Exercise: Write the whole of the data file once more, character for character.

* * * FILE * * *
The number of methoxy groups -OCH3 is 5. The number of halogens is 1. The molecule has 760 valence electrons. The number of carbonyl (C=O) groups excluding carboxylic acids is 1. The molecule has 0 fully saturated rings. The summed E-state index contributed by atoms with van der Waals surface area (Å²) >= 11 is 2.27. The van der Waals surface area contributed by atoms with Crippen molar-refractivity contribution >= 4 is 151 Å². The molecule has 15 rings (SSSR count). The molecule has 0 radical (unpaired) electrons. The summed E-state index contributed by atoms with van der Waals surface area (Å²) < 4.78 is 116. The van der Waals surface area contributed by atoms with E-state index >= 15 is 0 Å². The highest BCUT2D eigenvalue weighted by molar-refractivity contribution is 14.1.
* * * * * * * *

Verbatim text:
The number of methoxy groups -OCH3 is 5. The number of halogens is 1. The molecule has 760 valence electrons. The number of carbonyl (C=O) groups excluding carboxylic acids is 1. The molecule has 0 fully saturated rings. The summed E-state index contributed by atoms with van der Waals surface area (Å²) >= 11 is 2.27. The van der Waals surface area contributed by atoms with Crippen molar-refractivity contribution >= 4 is 151 Å². The molecule has 15 rings (SSSR count). The molecule has 0 radical (unpaired) electrons. The summed E-state index contributed by atoms with van der Waals surface area (Å²) < 4.78 is 116. The van der Waals surface area contributed by atoms with E-state index >= 15 is 0 Å². The highest BCUT2D eigenvalue weighted by molar-refractivity contribution is 14.1.